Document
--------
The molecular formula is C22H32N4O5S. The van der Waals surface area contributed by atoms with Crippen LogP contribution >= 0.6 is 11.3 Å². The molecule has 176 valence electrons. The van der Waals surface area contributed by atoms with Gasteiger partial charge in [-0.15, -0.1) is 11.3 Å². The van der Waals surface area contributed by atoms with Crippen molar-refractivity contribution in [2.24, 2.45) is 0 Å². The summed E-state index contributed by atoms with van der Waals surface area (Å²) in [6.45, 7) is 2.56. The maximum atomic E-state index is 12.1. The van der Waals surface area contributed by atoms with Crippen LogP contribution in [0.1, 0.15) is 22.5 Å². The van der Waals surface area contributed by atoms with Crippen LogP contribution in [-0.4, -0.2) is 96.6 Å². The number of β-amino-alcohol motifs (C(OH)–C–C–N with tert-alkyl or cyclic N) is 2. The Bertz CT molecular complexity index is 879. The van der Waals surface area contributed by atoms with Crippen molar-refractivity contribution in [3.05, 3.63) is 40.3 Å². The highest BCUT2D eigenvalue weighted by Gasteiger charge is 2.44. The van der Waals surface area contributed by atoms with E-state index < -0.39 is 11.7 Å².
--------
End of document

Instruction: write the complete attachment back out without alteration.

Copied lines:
The molecular formula is C22H32N4O5S. The van der Waals surface area contributed by atoms with Crippen LogP contribution >= 0.6 is 11.3 Å². The molecule has 176 valence electrons. The van der Waals surface area contributed by atoms with Gasteiger partial charge in [-0.15, -0.1) is 11.3 Å². The van der Waals surface area contributed by atoms with Crippen molar-refractivity contribution in [2.24, 2.45) is 0 Å². The summed E-state index contributed by atoms with van der Waals surface area (Å²) in [6.45, 7) is 2.56. The maximum atomic E-state index is 12.1. The van der Waals surface area contributed by atoms with Crippen LogP contribution in [0.1, 0.15) is 22.5 Å². The van der Waals surface area contributed by atoms with Crippen LogP contribution in [-0.4, -0.2) is 96.6 Å². The number of β-amino-alcohol motifs (C(OH)–C–C–N with tert-alkyl or cyclic N) is 2. The Bertz CT molecular complexity index is 879. The van der Waals surface area contributed by atoms with Crippen molar-refractivity contribution in [3.05, 3.63) is 40.3 Å². The highest BCUT2D eigenvalue weighted by Gasteiger charge is 2.44. The van der Waals surface area contributed by atoms with E-state index < -0.39 is 11.7 Å².